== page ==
While over the tip of South America, as Vostok was near the highest point of its orbit, Gagarin noticed improvement in communications via short-wave radio. Unknown to him, at 09:53, transmitters of the Vesna short wave station in Khabarovsk had been activated on explicit orders from General Kamanin with the goal of finally assuring Gagarin that his spacecraft was in the planned orbit and that the flight was proceeding normally. It is still unclear if this misleading message was a ploy to give Gagarin a psychological boost or the result of a blissful ignorance on the part of mission managers. Also, at 10:02, Moscow radio finally made the long-awaited announcement about the flight. Given the original intention to announce the launch within 20 minutes after the fact, it is still unknown whether the delay was the result of red tape or due to scrambling to confirm orbital parameters.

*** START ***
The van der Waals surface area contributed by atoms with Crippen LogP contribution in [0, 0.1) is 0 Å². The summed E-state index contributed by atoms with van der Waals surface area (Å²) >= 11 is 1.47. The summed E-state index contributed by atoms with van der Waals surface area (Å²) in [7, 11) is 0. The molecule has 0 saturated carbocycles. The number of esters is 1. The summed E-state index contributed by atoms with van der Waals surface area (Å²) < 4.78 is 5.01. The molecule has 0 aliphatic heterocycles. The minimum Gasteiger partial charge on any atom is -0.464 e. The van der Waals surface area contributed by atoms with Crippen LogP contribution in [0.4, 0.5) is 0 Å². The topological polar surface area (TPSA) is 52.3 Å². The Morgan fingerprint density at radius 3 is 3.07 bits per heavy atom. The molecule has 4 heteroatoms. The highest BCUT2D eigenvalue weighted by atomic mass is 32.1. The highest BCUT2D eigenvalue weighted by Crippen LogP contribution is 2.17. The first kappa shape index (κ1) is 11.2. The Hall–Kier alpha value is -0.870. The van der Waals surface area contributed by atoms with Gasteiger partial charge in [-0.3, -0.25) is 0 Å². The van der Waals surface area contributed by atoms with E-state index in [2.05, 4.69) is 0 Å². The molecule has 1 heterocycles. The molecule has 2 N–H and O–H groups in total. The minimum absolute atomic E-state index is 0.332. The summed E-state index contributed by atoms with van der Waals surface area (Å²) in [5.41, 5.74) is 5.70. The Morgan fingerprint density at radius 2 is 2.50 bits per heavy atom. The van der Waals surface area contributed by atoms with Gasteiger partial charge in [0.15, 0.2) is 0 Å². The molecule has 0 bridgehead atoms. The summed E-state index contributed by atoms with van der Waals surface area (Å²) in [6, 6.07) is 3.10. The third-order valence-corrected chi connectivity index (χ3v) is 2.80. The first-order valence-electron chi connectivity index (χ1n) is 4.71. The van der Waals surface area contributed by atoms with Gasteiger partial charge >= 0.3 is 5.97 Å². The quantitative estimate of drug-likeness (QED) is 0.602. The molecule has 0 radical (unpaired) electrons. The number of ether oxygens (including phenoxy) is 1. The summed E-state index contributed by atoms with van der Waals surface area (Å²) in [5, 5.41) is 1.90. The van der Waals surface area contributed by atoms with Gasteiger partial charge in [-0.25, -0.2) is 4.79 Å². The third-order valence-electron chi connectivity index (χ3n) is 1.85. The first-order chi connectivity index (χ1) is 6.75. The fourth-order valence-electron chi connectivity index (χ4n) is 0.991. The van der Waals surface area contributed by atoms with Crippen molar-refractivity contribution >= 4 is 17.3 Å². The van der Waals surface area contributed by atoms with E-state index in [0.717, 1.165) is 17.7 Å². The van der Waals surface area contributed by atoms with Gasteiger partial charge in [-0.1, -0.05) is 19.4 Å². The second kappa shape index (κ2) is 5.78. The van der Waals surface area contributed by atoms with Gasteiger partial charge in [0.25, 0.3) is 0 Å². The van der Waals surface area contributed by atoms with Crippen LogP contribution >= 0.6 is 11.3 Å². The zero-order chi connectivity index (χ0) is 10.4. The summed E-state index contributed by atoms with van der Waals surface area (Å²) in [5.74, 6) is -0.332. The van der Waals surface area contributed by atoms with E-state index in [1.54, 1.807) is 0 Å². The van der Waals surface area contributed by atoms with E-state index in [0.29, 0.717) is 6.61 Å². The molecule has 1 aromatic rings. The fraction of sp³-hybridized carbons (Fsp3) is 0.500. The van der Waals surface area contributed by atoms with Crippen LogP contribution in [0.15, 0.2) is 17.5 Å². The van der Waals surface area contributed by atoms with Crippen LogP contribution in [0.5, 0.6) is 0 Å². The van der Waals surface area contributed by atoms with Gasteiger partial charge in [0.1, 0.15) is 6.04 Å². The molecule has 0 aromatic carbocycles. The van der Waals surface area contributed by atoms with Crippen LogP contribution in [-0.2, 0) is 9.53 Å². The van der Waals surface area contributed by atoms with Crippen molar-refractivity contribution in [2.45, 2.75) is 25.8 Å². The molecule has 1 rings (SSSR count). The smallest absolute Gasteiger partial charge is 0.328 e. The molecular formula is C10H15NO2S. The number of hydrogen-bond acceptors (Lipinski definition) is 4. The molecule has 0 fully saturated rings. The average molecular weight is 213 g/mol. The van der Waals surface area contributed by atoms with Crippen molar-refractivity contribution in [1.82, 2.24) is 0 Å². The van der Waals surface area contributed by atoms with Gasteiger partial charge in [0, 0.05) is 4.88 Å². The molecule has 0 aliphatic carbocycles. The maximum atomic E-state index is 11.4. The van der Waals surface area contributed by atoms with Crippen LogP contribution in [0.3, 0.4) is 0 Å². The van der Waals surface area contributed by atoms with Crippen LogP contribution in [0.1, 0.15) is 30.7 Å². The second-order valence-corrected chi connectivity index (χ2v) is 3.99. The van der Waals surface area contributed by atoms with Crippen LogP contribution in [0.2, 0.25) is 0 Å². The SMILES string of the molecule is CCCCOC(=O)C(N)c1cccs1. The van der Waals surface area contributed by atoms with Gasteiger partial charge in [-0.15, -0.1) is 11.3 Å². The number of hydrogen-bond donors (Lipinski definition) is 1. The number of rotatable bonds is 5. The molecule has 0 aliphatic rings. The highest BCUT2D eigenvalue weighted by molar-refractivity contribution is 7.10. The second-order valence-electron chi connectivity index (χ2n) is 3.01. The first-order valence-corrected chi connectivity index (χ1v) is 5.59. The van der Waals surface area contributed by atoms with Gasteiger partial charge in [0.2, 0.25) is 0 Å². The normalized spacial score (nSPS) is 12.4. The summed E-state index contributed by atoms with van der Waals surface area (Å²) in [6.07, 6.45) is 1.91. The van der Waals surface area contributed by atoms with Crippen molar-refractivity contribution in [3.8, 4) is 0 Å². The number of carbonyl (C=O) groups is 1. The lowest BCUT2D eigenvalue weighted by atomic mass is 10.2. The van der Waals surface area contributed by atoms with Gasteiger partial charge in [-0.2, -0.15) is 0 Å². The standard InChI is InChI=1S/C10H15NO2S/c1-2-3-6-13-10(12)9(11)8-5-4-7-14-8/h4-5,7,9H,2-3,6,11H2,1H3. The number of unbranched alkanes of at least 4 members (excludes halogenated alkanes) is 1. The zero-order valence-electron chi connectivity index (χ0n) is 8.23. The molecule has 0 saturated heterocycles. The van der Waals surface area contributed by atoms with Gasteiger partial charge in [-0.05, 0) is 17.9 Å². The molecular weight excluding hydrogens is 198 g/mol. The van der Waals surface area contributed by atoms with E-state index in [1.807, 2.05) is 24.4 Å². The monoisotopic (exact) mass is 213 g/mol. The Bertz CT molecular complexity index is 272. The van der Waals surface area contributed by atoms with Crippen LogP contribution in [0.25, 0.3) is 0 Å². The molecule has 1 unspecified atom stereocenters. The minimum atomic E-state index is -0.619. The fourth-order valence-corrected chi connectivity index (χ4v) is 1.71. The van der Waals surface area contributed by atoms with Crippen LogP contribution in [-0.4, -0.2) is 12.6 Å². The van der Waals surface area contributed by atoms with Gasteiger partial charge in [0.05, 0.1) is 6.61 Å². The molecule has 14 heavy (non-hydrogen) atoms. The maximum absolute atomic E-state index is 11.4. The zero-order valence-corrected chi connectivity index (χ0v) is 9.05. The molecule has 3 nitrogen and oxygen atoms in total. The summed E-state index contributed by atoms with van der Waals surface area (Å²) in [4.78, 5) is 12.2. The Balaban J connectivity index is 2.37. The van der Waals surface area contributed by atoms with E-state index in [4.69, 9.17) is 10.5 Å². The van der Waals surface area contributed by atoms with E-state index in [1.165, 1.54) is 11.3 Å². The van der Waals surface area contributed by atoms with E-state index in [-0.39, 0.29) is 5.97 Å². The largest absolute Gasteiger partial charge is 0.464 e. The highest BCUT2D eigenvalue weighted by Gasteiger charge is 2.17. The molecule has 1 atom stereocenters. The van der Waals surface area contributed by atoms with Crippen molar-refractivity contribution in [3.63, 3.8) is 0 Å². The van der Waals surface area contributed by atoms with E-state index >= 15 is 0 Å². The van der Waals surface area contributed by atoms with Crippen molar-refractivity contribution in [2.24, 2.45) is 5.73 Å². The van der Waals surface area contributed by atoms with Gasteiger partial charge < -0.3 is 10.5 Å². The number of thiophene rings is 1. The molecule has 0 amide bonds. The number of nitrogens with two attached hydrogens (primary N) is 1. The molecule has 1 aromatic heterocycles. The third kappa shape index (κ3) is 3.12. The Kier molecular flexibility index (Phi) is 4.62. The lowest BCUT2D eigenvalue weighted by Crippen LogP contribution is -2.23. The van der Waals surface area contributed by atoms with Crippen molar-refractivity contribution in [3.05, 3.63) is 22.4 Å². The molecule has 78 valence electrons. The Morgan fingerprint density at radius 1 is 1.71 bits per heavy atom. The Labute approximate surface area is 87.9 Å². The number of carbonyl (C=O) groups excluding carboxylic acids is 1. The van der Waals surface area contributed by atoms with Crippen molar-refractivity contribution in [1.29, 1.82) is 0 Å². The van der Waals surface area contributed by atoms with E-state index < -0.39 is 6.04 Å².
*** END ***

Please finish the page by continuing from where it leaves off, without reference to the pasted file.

As the sun appeared over the horizon for Gagarin, the flight control system obtained an exact reference for the orientation of the spacecraft for landing. Gagarin felt the spacecraft pitching and yawing, as the attitude control system was "catching" the sun into the main sensor. Vostok was then ready for the deorbiting maneuver. Everything looked good until the conclusion of the 40-second burn of the braking engine, initiated successfully at 10:25 Moscow Time. Gagarin was expecting the separation of his reentry capsule from the instrument module to take place 10-12 seconds after the deorbiting burn (which would have been just as the craft began to pass over Africa); however, it did not take place. In the meantime, the spacecraft continued tumbling wildly, as it approached denser layers of the atmosphere. Despite this situation, Gagarin believed everything was on track for a safe landing, and when the separation finally did take place ten minutes later, the spacecraft was over the Mediterranean Sea.